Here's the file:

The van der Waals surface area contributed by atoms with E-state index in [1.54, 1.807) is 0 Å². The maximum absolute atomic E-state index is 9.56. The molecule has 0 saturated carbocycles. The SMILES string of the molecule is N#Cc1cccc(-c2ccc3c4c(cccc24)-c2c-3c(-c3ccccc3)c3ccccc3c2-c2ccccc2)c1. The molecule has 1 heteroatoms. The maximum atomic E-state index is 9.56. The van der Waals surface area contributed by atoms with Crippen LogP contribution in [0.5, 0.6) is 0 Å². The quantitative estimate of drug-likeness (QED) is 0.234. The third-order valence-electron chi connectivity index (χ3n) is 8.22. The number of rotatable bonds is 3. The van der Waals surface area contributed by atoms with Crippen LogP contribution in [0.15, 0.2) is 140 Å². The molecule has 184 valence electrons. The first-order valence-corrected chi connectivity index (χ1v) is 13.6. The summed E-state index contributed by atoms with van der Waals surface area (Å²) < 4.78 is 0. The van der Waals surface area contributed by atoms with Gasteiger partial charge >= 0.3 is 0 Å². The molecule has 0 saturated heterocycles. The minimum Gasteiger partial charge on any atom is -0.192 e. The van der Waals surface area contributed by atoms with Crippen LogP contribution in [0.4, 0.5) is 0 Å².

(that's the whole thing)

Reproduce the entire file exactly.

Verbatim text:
The van der Waals surface area contributed by atoms with E-state index in [1.54, 1.807) is 0 Å². The maximum absolute atomic E-state index is 9.56. The molecule has 0 saturated carbocycles. The SMILES string of the molecule is N#Cc1cccc(-c2ccc3c4c(cccc24)-c2c-3c(-c3ccccc3)c3ccccc3c2-c2ccccc2)c1. The molecule has 1 heteroatoms. The maximum atomic E-state index is 9.56. The van der Waals surface area contributed by atoms with Crippen LogP contribution in [0.5, 0.6) is 0 Å². The quantitative estimate of drug-likeness (QED) is 0.234. The third-order valence-electron chi connectivity index (χ3n) is 8.22. The number of rotatable bonds is 3. The van der Waals surface area contributed by atoms with Crippen LogP contribution in [0.15, 0.2) is 140 Å². The molecule has 184 valence electrons. The first-order valence-corrected chi connectivity index (χ1v) is 13.6. The summed E-state index contributed by atoms with van der Waals surface area (Å²) < 4.78 is 0. The van der Waals surface area contributed by atoms with Gasteiger partial charge >= 0.3 is 0 Å². The molecule has 0 saturated heterocycles. The minimum Gasteiger partial charge on any atom is -0.192 e. The van der Waals surface area contributed by atoms with Crippen LogP contribution in [0.4, 0.5) is 0 Å².